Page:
Deal Made in Winston Diamond Estate
Jul. 24, 2000
WHITE PLAINS, N.Y. (AP) _ Twenty-two years after the death of diamond king Harry Winston and 12 years after his sons started suing each other, one of them accepted on Monday a $54 million buyout and gave up his claim on the family company.
The brothers sealed the deal in Surrogate's Court in White Plains with a handshake, apparently their closest contact in years.
``For the first time after two decades, Harry Winston can rest in peace,'' said Kevin Plunkett, attorney for Ronald Winston, Harry's older son.
Ronald Winston, 59, and an investment firm, Fenway Partners, are paying Bruce Winston $54.1 million for his share of the fabled company, which their father Harry started in the 1920s with $2,000 and an eye for precious stones.
Harry Winston prospered to the point where he could buy the Hope Diamond for $1 million, then donate it to the Smithsonian Institution. When Marilyn Monroe sang ``Diamonds Are a Girl's Best Friend,'' it included the line, ``Talk to me, Harry Winston.'' Movie stars still borrow gems from Harry Winston Inc. for Oscar night.
Winston groomed his son Ronald to run the business, while Bruce dropped out of college and spent six years roaming Europe. In his will, Harry gave Ronald his inheritance outright, while Bruce's would be parceled out by a trust. Ronald had control over the company and his brother's holdings.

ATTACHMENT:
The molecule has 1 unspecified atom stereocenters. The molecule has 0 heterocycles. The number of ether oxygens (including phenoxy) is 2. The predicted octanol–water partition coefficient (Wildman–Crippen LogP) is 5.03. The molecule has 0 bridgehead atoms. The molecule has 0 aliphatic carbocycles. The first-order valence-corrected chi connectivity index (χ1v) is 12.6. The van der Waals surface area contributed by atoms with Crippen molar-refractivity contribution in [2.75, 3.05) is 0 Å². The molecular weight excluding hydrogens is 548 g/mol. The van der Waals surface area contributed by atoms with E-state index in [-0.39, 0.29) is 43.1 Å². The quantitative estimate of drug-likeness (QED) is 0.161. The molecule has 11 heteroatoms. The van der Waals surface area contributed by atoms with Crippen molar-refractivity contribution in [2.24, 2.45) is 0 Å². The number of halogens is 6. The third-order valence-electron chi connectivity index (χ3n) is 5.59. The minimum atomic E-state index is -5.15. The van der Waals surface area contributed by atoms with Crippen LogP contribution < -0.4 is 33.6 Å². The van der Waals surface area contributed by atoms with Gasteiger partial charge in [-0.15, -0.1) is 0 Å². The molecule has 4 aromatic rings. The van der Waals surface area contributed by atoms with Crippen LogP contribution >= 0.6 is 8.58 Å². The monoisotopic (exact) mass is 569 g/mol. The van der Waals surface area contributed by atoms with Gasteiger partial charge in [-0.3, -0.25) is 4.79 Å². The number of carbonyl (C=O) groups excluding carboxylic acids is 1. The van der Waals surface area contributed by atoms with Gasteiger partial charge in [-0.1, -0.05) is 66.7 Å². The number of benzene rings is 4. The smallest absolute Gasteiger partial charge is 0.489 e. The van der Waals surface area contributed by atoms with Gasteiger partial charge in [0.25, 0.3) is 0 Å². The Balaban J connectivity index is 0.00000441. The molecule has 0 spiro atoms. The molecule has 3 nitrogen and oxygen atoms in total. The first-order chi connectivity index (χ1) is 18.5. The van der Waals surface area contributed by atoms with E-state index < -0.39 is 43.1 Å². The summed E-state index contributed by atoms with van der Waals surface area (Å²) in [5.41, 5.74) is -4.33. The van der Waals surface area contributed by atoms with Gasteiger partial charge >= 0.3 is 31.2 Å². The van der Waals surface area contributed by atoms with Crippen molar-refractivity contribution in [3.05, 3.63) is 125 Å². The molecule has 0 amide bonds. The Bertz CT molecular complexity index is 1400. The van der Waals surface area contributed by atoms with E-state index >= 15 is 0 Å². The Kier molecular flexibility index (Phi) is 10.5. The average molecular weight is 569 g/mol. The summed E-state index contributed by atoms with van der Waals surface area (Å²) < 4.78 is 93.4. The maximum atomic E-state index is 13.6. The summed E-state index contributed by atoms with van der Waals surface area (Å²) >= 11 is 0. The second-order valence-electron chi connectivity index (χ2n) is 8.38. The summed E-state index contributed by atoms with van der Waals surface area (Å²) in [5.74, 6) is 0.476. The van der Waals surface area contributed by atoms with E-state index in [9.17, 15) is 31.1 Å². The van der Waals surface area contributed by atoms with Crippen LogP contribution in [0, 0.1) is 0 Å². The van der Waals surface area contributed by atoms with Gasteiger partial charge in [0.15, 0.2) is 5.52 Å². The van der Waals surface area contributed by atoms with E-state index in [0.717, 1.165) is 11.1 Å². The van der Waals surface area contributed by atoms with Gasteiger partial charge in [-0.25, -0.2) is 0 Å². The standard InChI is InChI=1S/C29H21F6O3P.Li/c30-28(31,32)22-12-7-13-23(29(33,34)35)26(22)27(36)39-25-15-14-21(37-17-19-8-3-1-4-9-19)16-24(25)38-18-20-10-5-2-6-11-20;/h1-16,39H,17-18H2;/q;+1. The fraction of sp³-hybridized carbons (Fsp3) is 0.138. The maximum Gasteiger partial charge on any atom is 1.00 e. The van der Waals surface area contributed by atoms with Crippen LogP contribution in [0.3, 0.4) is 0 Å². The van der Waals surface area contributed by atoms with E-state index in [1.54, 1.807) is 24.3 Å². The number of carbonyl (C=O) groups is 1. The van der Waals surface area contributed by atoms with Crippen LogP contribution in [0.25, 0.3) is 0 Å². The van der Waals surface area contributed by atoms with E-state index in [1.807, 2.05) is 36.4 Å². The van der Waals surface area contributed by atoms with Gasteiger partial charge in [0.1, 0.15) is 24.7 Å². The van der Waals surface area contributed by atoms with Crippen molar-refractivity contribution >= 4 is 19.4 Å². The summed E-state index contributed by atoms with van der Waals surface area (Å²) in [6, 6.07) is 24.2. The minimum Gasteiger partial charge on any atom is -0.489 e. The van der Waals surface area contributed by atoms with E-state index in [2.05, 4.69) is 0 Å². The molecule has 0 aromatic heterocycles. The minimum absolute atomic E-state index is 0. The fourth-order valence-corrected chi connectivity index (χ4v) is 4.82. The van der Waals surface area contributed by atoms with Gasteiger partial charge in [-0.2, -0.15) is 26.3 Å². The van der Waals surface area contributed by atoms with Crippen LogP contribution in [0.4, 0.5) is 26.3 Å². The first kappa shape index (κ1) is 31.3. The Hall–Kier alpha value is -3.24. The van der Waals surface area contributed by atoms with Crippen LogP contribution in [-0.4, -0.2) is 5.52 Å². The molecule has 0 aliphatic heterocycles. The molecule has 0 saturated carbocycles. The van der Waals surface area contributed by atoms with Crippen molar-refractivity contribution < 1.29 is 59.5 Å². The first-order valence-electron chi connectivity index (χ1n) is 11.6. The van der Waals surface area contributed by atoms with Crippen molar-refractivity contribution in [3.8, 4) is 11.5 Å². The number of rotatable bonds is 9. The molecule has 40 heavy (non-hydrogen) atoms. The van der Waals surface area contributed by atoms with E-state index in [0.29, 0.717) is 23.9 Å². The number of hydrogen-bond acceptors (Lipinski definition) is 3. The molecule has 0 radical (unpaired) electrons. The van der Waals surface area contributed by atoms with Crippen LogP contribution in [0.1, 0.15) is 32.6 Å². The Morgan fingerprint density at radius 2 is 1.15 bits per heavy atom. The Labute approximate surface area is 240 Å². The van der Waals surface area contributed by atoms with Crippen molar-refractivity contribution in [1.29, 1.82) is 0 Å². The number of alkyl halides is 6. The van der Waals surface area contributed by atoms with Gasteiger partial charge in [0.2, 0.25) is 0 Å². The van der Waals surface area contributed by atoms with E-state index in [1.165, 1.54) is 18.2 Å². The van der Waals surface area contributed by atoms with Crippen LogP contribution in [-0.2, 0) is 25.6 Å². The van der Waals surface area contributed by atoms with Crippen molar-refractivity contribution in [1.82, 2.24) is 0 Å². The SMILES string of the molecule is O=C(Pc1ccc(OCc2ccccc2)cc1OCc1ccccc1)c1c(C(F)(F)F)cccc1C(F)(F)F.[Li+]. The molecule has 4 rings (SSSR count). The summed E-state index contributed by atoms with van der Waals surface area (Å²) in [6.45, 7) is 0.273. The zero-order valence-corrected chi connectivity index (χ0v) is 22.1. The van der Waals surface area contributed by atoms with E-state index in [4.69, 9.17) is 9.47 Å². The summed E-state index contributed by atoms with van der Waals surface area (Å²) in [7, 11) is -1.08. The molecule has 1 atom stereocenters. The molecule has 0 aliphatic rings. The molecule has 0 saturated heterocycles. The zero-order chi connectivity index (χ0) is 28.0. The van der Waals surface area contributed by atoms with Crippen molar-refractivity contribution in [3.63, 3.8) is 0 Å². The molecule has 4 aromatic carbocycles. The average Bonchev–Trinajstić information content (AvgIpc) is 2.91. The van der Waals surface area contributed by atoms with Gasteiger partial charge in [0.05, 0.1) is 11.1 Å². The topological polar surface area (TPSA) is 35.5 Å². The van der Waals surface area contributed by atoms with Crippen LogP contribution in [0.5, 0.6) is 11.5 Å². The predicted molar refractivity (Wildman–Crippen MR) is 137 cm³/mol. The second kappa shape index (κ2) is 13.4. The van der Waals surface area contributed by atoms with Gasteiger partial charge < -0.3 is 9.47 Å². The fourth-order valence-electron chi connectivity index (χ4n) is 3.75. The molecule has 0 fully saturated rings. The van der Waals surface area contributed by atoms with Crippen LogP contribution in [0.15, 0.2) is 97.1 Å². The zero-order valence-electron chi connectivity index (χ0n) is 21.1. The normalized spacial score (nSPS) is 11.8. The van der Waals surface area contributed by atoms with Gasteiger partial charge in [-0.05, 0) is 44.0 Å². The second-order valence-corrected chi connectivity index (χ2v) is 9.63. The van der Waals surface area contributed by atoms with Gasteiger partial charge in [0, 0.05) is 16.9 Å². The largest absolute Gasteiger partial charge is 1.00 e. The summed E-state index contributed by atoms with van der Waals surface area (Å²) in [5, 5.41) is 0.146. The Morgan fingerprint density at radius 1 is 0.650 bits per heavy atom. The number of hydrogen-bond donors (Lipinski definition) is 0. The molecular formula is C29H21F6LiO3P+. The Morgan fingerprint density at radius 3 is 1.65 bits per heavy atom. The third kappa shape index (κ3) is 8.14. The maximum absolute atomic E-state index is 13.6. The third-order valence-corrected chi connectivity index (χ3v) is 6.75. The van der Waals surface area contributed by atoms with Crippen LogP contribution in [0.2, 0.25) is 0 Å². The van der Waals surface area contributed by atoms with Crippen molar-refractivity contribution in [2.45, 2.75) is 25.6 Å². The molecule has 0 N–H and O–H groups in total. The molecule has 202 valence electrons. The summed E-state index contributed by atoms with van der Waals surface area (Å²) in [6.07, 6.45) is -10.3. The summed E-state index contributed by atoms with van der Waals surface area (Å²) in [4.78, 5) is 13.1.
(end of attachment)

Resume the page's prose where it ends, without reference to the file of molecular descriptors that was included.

Unhappy with his income, Bruce Winston went to court, claiming Ronald was mismanaging things and demanding the company be sold so he could get his share. Ronald, insisting their father wanted more than anything else to keep the company in the family, offered $5 million, then $17 million, for his brother's stake. Bruce refused, forcing Judge Albert Emanuelli to order a sale.
By partnering with Fenway, Ronald Winston, of Scarsdale, receives enough cash to buy out his brother while still holding onto the company, which has ``salons'' on Fifth Avenue and in Beverly Hills, Geneva, Paris and Tokyo. He will be president, chairman and a part owner, Plunkett said, and is delighted to be free of ``the stranglehold that litigation had on this company.''
As for Bruce Winston, 56, who lives in Katonah, attorney David Boies said, ``He and his family are well taken care of. He can do whatever he wants. He has $54 million and no longer has this litigation to worry about.'' His local attorney, Guy Parisi, said, ``Bruce is very happy to put this behind him. ... It's more emotional than anything else.''
Emanuelli, who was thanked by both brothers for pushing the settlement, urged them to shake hands, saying that even if they do not leave as friends, they should think of their children and grandchildren. ``One day you may want to call upon each other,'' he said. ``It's what your father would have wanted.''
Bruce stood and crossed the courtroom to Ronald, who stood to meet him. They shook hands and smiled briefly. The only jewelry in sight were wristwatches and Bruce's wedding band.
``I'm glad we resolved it,'' Bruce said outside the courtroom. ``It brought us closer together after 12 years of litigation.''
Plunkett said earlier attempts at reconciliation _ and even handshakes _ had failed.
``Fights are always difficult, especially between brothers,'' said Boies. ``This settlement frees both brothers to get on with their lives.''